The opinion of the court was delivered by: Seybert, District Judge
Presently before the Court is the Complaint of pro se Plaintiff Vincent Rocco ("Plaintiff"). Plaintiff alleges several state law claims relating to an adulterous affair between the Defendants. For the reasons below, the Court dismisses with prejudice Plaintiff's Complaint.
It is axiomatic that the Court read the Complaint liberally. See Haines v. Kerner, 404 U.S. 519, 520-21, 92 S.Ct. 594, 30 L.Ed. 2d 652 (1972) (stating that pro se complaints are held to "less stringent standards than formal pleadings drafted by lawyers."); McEachin v. McGuinnis, 357 F.3d 197, 200 (2d. Cir. 2004) ("[W]hen the plaintiff proceeds pro se, . . . a court is obliged to construe his pleadings liberally, particularly when they allege civil rights violations."). At this stage of the proceedings, the Court must weigh in favor of the Plaintiff his factual allegations in the Complaint. See Denton v. Hernandez, 504 U.S. 25, 32, 112 S.Ct. 1728, 118 L.Ed. 2d 340 (1992). However, the Court may dismiss an in forma pauperis claim if the Court finds it is based on "indisputably meritless legal theory." Id.
Further, in Bell Atl. Corp. v. Twombly, _ _ U.S. _ _, 127 S.Ct. 1955, _ _ L.Ed. 2d _ _(2007), the Supreme Court recently abandoned the long-standing precedent that "a complaint should not be dismissed for failure to state a claim unless it appears beyond doubt that the plaintiff can prove no set of facts in support of his claim which would entitle him to relief." Conley v. Gibson, 355 U.S. 41, 45-46, 78 S.Ct. 99, 2 L.Ed. 2d 80 (1957), overruled by Bell Atl. Corp., 127 S.Ct. 1955 (2007). Holding that "Conley's 'no set of facts' language has been questioned, criticized, and explained away long enough," the Supreme Court expressly rejected the standard in favor of a requirement that the plaintiff plead enough facts "to state a claim for relief that is plausible on its face." Bell Atl. Corp., 127 S.Ct. at 1969, 1974. The Court explained that the complaint "must be enough to raise a right to relief above the speculative level." Id. at 1965.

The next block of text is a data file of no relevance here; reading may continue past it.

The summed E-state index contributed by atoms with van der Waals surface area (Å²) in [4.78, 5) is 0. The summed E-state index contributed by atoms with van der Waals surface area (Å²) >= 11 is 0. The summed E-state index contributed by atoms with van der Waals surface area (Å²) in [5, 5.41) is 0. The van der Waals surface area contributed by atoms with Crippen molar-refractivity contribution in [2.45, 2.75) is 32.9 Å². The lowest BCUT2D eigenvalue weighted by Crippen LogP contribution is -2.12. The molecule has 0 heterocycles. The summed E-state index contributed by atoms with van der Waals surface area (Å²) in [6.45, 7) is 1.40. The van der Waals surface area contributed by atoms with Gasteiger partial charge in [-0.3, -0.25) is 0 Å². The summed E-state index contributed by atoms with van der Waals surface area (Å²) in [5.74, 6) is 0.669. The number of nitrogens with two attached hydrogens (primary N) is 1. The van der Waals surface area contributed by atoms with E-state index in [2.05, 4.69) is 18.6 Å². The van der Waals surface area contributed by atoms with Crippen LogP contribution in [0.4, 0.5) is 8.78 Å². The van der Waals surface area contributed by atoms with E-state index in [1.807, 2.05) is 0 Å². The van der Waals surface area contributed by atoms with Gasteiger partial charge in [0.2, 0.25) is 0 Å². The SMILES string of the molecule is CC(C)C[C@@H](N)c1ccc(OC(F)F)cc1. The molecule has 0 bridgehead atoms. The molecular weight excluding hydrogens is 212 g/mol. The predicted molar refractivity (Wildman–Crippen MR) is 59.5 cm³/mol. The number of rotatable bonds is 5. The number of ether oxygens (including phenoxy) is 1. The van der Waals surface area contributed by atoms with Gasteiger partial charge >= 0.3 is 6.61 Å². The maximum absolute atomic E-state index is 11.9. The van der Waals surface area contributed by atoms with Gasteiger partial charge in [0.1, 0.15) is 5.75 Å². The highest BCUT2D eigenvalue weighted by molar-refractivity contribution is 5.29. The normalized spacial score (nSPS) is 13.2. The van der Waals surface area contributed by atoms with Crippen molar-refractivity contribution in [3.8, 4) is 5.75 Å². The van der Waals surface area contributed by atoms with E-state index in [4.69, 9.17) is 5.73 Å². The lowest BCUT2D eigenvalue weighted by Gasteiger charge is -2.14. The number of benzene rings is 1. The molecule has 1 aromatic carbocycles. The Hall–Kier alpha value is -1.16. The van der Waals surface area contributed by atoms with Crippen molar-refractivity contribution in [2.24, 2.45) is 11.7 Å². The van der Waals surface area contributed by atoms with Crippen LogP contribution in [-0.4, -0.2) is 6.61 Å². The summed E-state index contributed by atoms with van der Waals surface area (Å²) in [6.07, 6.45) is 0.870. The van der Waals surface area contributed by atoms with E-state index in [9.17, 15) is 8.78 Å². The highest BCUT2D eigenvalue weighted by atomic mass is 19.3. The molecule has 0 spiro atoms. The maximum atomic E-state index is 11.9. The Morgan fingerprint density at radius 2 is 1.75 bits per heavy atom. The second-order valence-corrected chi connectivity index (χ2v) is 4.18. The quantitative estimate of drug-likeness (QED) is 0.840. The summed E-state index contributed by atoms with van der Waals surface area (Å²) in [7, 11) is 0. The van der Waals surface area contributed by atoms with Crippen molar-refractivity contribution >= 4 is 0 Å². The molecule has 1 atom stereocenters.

The Second Circuit has interpreted Bell Atlantic to require "a flexible 'plausibility standard,' which obliges a pleader to amplify a claim with some factual allegations in those contexts where such amplification is needed to render the claim plausible." Iqbal v. Hasty, No. 05-5768, 2007 U.S. App. LEXIS 13911, at *35 (2d Cir. June 14, 2007). Moreover, in applying this new standard, the district court must still "read the facts alleged in the complaint in the light most favorable" to the plaintiff and accept these factual allegations as true." H.J. Inc. v. Nw. Bell Tel. Co., 492 U.S. 229, 249-50, 109 S.Ct. 2893, 106 L.Ed. 2d 195 (1989).
A court must liberally consider a pro se plaintiff's complaint - like the Plaintiff's in this case. Though a pro se plaintiff is not given so much liberty that he or she is held to different procedural or substantive rules of law, a district court must "construe the complaint broadly and interpret it to raise the strongest arguments that it suggests." Wiexel v. Bd. of Educ. of N.Y., 287 F.3d 138, 146 (2d Cir. 2002) (internal quotation marks and citations omitted); see Colo. Capital v. Owens, No. 03-1126, 2005 U.S. Dist. LEXIS 5219, at *9 (E.D.N.Y. Mar. 16, 2005).